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LANGUAGE AND DEFINITION. CHAPTER 3 . Language can be divided into three basic categories according to its function . 1) Informative discourse is language used to convey information. 2) Expressive discourse is used to convey or invoke feelings .

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language and definition1

Language can be divided into three basic categories according to its function.

  • 1) Informative discourse is language used to convey information.
  • 2) Expressive discourse is used to convey or invoke feelings.
  • 3) Directive discourse is language used to cause or prevent certain
  • action.
  • Two less common functions include ceremonial language (can combine expressive and other functions as in How do you do?) and performative language. ( words that perform the function that they announce; i.e. “ I apologize for such a foolish remark.”)
  • Often, declarative sentences function directively or expressively; and questions may be directive rather than interrogative. Therefore, grammatical forms cannot be taken as the determining factor for language function.
  • Excercises p 73-79
language and definition2

On the level of the word, language is likewise complex.

  • Words have many different meaning to many different people, they can be used intentionally or not, some words cause reactions
  • Words can have both literal meanings and emotional impacts—and the literal and emotive meanings of words are largely independent of one another.
  • Although emotionally colored language may be appropriate in some contexts, in logic we strive, so far as possible, to be free from the distortions of emotive language. Good for poetry but bad for research.
  • Exercises p 81-84
language and definition3

Disputes are often not really disputes. Sometimes, because of the misunderstanding or misuse of words, we think we disagree when, in fact, we do not.

  • Therefore, we must make a distinction between obviously genuine disputes, in which people really explicitly disagree, and what we call merely verbal disputes.
  • These “disputes” occur when some word or phrase in an argument is ambiguous or misused.
  • Disputants may find themselves defending the same proposition with different words, or different propositions with the same words.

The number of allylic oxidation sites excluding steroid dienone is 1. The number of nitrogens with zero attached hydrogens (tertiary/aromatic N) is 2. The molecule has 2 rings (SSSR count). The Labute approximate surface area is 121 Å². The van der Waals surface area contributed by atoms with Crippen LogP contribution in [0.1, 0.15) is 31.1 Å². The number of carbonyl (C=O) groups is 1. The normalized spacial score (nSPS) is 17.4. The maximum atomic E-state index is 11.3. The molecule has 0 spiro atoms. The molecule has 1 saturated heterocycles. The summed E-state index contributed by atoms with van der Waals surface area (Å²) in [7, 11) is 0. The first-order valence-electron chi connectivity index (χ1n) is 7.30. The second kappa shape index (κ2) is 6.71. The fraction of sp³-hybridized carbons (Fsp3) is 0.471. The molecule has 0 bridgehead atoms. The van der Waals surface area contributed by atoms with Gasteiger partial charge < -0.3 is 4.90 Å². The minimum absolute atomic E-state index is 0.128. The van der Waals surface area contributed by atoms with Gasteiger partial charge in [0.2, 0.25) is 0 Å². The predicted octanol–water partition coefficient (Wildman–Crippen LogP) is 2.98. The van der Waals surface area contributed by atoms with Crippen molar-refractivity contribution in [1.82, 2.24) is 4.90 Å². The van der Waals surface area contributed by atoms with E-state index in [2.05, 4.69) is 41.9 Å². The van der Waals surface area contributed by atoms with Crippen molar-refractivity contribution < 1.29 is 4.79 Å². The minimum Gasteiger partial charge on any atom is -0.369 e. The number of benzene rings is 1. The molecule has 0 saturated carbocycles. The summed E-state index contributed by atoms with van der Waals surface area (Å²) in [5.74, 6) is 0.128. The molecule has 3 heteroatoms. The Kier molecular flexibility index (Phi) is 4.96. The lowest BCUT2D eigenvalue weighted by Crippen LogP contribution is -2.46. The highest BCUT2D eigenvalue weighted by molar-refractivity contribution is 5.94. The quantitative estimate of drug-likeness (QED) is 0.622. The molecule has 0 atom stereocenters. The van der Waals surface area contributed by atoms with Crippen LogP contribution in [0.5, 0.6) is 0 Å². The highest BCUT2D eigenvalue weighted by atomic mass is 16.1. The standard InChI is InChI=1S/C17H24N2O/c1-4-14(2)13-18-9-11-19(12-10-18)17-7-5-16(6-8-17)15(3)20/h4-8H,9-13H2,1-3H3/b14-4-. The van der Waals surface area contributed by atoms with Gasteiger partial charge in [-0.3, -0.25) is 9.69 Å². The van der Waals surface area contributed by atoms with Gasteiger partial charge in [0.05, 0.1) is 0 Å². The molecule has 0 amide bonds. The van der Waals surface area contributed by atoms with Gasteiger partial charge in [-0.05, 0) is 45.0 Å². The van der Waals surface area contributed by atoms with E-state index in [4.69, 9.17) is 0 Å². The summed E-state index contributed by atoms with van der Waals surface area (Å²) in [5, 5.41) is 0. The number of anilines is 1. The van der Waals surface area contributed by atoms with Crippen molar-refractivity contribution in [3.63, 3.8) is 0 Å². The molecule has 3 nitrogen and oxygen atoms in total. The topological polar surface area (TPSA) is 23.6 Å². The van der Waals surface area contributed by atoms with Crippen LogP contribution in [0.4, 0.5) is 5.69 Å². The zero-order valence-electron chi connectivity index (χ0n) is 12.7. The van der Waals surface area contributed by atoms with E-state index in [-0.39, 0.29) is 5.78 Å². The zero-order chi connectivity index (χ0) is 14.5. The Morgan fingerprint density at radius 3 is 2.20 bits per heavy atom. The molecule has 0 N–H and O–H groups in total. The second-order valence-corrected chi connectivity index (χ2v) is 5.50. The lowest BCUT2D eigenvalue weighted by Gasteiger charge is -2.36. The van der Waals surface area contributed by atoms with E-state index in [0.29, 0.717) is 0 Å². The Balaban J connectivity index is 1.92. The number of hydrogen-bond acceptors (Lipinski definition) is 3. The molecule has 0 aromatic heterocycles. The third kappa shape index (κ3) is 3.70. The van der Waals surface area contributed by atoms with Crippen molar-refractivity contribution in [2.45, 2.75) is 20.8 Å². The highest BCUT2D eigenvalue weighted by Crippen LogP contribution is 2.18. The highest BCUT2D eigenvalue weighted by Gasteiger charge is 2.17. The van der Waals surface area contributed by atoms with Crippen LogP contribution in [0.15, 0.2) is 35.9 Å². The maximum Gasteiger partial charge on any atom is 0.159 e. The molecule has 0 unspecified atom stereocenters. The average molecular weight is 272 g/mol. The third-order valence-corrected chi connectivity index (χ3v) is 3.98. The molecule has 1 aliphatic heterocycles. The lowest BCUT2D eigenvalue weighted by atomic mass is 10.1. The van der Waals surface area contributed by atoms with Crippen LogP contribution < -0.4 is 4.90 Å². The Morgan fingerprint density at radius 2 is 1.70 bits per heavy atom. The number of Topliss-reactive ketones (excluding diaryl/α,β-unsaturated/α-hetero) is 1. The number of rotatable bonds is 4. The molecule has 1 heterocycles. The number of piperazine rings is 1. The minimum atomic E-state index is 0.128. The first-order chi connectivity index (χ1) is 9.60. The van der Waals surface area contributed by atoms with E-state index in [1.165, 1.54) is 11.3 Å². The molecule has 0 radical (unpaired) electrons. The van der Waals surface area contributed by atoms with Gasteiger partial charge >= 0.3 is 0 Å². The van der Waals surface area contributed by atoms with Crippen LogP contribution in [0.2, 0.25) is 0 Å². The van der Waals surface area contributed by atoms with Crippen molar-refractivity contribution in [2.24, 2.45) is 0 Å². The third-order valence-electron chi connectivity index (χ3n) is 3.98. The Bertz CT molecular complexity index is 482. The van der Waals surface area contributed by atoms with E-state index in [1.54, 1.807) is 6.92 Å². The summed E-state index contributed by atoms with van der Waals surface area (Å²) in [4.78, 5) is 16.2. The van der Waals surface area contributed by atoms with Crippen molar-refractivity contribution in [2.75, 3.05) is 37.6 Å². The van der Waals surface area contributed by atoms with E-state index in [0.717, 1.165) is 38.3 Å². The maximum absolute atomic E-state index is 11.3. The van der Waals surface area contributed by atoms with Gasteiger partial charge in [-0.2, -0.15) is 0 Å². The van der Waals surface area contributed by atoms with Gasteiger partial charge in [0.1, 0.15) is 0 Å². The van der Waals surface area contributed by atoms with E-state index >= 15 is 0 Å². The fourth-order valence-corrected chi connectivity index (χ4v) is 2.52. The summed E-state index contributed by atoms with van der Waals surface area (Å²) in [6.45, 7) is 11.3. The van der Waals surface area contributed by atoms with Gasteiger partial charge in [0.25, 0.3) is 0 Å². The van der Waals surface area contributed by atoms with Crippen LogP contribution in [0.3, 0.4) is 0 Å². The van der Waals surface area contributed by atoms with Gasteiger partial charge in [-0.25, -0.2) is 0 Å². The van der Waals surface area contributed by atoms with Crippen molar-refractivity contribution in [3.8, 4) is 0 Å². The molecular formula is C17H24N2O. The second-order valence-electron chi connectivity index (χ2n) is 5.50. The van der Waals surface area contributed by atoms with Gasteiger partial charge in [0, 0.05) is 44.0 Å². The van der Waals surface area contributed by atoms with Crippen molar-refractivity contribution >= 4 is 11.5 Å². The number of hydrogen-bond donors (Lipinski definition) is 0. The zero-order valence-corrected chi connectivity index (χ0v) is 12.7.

• Exer. P 85-87
language and definition4

Definitions, since they can expose and thus eliminate ambiguity, are indispensable. They come in five different forms:

  • 1 ) Stipulative—a definition that arises from the deliberate assignment of a meaning to a definiendum (A WORD OR PHRASE THAT IS BEING DEFINED). Eg. Zeta can be stipulated to mean a billion trillions.
  • 2) Lexical—a definition that, like a dictionary, reports a meaning that a definiendumhas already. Eg. A fish is a vertebrate with scales and gills.
  • 3) Precising—definitions that reduce vagueness; the definiendum is not a new term, but the definition is not merely lexical. Eg. Used to further define an already accepted term to be more precise.
  • 4) Theoretical—a definition that attempts to formulate a theoretically adequate or scientifically useful description of the objects to which the term applies. Eg. Used in philosophy and science to describe an entire set of words to help define a term.
  • 5) Persuasive—definitions that are formulated to influence attitudes or emotions in order to persuade and/or resolve disputes.
  • Exerc. p 95-96
language and definition5

In defining general terms, logicians are careful to distinguish between the extension of a term (which is the collection of objects to which a term applies) and its intension (or the shared attributes of those objects).

  • Though the extension of a term is determined by its intension, the opposite is not true.